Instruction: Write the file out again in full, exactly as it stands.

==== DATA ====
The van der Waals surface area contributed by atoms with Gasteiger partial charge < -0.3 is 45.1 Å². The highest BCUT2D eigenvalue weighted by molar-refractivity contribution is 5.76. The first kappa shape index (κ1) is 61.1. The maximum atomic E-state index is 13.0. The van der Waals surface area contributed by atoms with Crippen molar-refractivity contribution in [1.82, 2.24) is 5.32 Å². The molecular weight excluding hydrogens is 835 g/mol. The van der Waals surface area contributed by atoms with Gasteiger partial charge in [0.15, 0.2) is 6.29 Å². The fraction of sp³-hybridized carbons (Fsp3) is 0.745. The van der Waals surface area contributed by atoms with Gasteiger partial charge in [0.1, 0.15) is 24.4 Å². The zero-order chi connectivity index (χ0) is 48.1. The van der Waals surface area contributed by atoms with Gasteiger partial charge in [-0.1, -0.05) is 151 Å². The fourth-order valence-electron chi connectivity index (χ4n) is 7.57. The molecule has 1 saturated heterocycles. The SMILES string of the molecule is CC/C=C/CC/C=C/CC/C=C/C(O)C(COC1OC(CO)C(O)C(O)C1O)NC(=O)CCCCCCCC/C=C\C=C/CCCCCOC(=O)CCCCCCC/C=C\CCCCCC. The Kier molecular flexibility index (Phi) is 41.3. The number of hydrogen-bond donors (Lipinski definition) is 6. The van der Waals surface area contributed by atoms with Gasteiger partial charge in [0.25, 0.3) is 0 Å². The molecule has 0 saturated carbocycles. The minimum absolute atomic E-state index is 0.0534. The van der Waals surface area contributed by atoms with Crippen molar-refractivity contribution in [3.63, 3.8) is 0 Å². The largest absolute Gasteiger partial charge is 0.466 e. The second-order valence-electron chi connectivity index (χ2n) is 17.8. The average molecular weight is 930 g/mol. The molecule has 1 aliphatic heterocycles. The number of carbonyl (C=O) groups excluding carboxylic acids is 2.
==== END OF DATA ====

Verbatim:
The van der Waals surface area contributed by atoms with Gasteiger partial charge < -0.3 is 45.1 Å². The highest BCUT2D eigenvalue weighted by molar-refractivity contribution is 5.76. The first kappa shape index (κ1) is 61.1. The maximum atomic E-state index is 13.0. The van der Waals surface area contributed by atoms with Crippen molar-refractivity contribution in [1.82, 2.24) is 5.32 Å². The molecular weight excluding hydrogens is 835 g/mol. The van der Waals surface area contributed by atoms with Gasteiger partial charge in [0.15, 0.2) is 6.29 Å². The fraction of sp³-hybridized carbons (Fsp3) is 0.745. The van der Waals surface area contributed by atoms with Gasteiger partial charge in [0.1, 0.15) is 24.4 Å². The zero-order chi connectivity index (χ0) is 48.1. The van der Waals surface area contributed by atoms with Gasteiger partial charge in [-0.1, -0.05) is 151 Å². The fourth-order valence-electron chi connectivity index (χ4n) is 7.57. The molecule has 1 saturated heterocycles. The SMILES string of the molecule is CC/C=C/CC/C=C/CC/C=C/C(O)C(COC1OC(CO)C(O)C(O)C1O)NC(=O)CCCCCCCC/C=C\C=C/CCCCCOC(=O)CCCCCCC/C=C\CCCCCC. The Kier molecular flexibility index (Phi) is 41.3. The number of hydrogen-bond donors (Lipinski definition) is 6. The van der Waals surface area contributed by atoms with Gasteiger partial charge in [0.25, 0.3) is 0 Å². The molecule has 0 saturated carbocycles. The minimum absolute atomic E-state index is 0.0534. The van der Waals surface area contributed by atoms with Crippen molar-refractivity contribution in [3.63, 3.8) is 0 Å². The largest absolute Gasteiger partial charge is 0.466 e. The second-order valence-electron chi connectivity index (χ2n) is 17.8. The average molecular weight is 930 g/mol. The molecule has 1 aliphatic heterocycles. The number of carbonyl (C=O) groups excluding carboxylic acids is 2.